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Seeing Double
Michael Jaffe
June 22, 1992
Harvard had twins, and Boston had two winners at the collegiate rowing championships
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June 22, 1992

Seeing Double

Harvard had twins, and Boston had two winners at the collegiate rowing championships

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It was hardly what hope and Sharon Strong of Winter Park, Fla., had envisioned for their daughter Portia when they put her on a plane for Boston University four years ago. Nonetheless, on April 5, Portia, a senior seven seat on the Terrier women's crew, found herself lying facedown in a San Diego tattoo parlor, her right buttock exposed. As her teammates watched, the school's rowing crest—a cross with a set of bisecting oars—was drawn on her behind with a tattoo needle.

The Terrier crew had just lost its first race of the season, to Washington, at the San Diego Crew Classic, and in the words of coxswain Melissa Hall, "We needed some pain." So Hall let her fingers do the walking until she happened across a local tattoo parlor that met her approval. In a display of unity, five of the women had various parts of their bodies redecorated.

The results were not immediate—Boston University lost its next two races. Since then, the Terriers have not been beaten, and last Saturday at the National Collegiate Rowing Championships on Harsha Lake in Cincinnati they finished the regular season by winning their second straight national crown. Just 30 minutes after Boston University chopped its way to victory, its Beantown brother, Harvard, edged Dartmouth by the width of an oar handle to win the men's title in 5:33.97, a record for the event.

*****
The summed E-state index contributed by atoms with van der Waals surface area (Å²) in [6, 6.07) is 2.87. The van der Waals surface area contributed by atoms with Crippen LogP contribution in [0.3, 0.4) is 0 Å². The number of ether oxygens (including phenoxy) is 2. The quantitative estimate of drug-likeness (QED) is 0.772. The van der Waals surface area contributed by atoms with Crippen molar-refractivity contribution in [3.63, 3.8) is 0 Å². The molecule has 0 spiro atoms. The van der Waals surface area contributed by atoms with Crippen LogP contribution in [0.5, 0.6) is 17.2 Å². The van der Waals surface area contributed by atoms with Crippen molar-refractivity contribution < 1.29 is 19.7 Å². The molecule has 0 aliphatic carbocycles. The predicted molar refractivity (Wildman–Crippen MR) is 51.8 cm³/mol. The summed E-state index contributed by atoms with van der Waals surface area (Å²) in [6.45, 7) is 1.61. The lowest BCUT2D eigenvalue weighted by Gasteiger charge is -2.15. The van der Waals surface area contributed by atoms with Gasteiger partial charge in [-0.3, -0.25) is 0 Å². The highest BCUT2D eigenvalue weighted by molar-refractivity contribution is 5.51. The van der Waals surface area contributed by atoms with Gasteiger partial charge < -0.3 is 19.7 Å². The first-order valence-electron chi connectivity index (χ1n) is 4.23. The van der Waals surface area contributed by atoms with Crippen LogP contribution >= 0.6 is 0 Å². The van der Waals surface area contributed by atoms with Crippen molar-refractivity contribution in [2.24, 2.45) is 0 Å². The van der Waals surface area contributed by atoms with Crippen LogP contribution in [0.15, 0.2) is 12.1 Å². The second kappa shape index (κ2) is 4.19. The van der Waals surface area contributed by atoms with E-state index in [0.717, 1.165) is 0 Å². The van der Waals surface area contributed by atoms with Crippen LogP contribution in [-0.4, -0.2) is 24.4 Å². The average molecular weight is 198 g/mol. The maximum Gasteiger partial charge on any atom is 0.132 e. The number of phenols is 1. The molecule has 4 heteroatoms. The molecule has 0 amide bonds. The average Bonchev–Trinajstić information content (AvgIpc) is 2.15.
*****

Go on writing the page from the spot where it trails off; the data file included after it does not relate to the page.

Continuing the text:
"We made a pact not long after San Diego that every stroke would be a good one," said the Terriers' Kelly Musick, who had what she thinks is the Chinese symbol for balance tattooed onto her back. ("He was Chinese," she said of the tattoo artist. "I took his word for it.")

In Cincinnati, Boston University jumped to an early lead in the six-boat field and held off Cornell and Princeton to win by nearly five seconds, in 6:28.79. Before the race, Princeton, a crew of self-proclaimed superstition freaks, felt it had covered all the bases. In addition to performing what the crew refers to as the chalice ceremony, in which water from Lake Carnegie, the Tigers' home course, is poured over the bow of their shell before every race, the rowers also wore the following inscription from Les Mis�rables on their shirts:

And the Tigers come at night
With their voices soft as thunder
And they tear your hope apart
And they turn your dreams to shame.

Over the past two seasons, though, the Terriers have made things downright miserable for Princeton, handing the Tigers their only three defeats in that span. "They've won this thing two years in a row," said Princeton junior Katherine Healey after the race. "They're in a position to talk some smack."

And talk smack they did, boldly supporting their claim as the trashiest crew on the Charles. "With us, it's satisfaction guaranteed," said Boston University junior captain Sarah Baker.

Still, not even the supremely confident Terriers wanted to take any chances in Cincinnati, and during practice runs before Saturday's race they rowed in every crew's lane but their own. "To put a hex on 'em," said Hall. In addition, the Terriers opened the doors to their van and turned up the volume on C+C Music Factory's psych song Gonna Make You Sweat during prerace calisthenics. Psychology aside, Boston University also relied on technical advances: In the middle of the season the Terriers eschewed the traditional tulip-shaped oar for the new Big Blade—nicknamed the hatchet.

Developed last summer by Dick and Peter Dreissigacker, whose Vermont-based company, Concept II, specializes in crew equipment, the hatchet, which more closely resembles a meat cleaver than an ax, is seven centimeters shorter than the standard oar but has 20% more surface area at the blade. What this means, in non-crewspeak, is that rowers can generate more power with less effort.

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